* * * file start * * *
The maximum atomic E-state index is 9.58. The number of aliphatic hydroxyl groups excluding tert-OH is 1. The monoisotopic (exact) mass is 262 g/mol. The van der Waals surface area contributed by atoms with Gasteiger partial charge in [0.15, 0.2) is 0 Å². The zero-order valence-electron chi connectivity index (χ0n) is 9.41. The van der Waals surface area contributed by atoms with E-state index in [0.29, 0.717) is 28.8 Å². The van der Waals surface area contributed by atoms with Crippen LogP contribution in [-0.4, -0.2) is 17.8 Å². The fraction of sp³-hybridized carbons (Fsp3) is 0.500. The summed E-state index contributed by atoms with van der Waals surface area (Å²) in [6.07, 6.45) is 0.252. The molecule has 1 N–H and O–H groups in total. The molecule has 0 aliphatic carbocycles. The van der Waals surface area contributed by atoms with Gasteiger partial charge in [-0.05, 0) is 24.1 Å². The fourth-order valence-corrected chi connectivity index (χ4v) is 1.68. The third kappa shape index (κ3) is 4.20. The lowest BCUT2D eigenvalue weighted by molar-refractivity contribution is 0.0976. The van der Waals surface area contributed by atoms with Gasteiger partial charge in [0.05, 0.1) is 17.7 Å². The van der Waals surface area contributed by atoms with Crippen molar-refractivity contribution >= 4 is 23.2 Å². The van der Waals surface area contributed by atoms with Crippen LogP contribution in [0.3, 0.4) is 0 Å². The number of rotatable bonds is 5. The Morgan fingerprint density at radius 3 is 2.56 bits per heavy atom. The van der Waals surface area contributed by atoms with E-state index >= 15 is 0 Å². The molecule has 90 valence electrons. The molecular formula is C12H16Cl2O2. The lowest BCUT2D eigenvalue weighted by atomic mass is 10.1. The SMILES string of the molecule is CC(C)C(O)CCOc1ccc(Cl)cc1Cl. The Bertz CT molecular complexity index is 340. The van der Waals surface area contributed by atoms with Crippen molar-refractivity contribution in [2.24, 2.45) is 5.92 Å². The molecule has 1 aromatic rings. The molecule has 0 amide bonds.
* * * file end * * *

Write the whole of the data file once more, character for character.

The maximum atomic E-state index is 9.58. The number of aliphatic hydroxyl groups excluding tert-OH is 1. The monoisotopic (exact) mass is 262 g/mol. The van der Waals surface area contributed by atoms with Gasteiger partial charge in [0.15, 0.2) is 0 Å². The zero-order valence-electron chi connectivity index (χ0n) is 9.41. The van der Waals surface area contributed by atoms with E-state index in [0.29, 0.717) is 28.8 Å². The van der Waals surface area contributed by atoms with Crippen LogP contribution in [-0.4, -0.2) is 17.8 Å². The fraction of sp³-hybridized carbons (Fsp3) is 0.500. The summed E-state index contributed by atoms with van der Waals surface area (Å²) in [6.07, 6.45) is 0.252. The molecule has 1 N–H and O–H groups in total. The molecule has 0 aliphatic carbocycles. The van der Waals surface area contributed by atoms with Gasteiger partial charge in [-0.05, 0) is 24.1 Å². The fourth-order valence-corrected chi connectivity index (χ4v) is 1.68. The third kappa shape index (κ3) is 4.20. The lowest BCUT2D eigenvalue weighted by molar-refractivity contribution is 0.0976. The van der Waals surface area contributed by atoms with Gasteiger partial charge in [0.05, 0.1) is 17.7 Å². The van der Waals surface area contributed by atoms with Crippen molar-refractivity contribution >= 4 is 23.2 Å². The van der Waals surface area contributed by atoms with Crippen LogP contribution in [0.3, 0.4) is 0 Å². The number of rotatable bonds is 5. The Morgan fingerprint density at radius 3 is 2.56 bits per heavy atom. The van der Waals surface area contributed by atoms with E-state index >= 15 is 0 Å². The molecule has 90 valence electrons. The molecular formula is C12H16Cl2O2. The lowest BCUT2D eigenvalue weighted by atomic mass is 10.1. The SMILES string of the molecule is CC(C)C(O)CCOc1ccc(Cl)cc1Cl. The Bertz CT molecular complexity index is 340. The van der Waals surface area contributed by atoms with Crippen molar-refractivity contribution in [2.24, 2.45) is 5.92 Å². The molecule has 1 aromatic rings. The molecule has 0 amide bonds.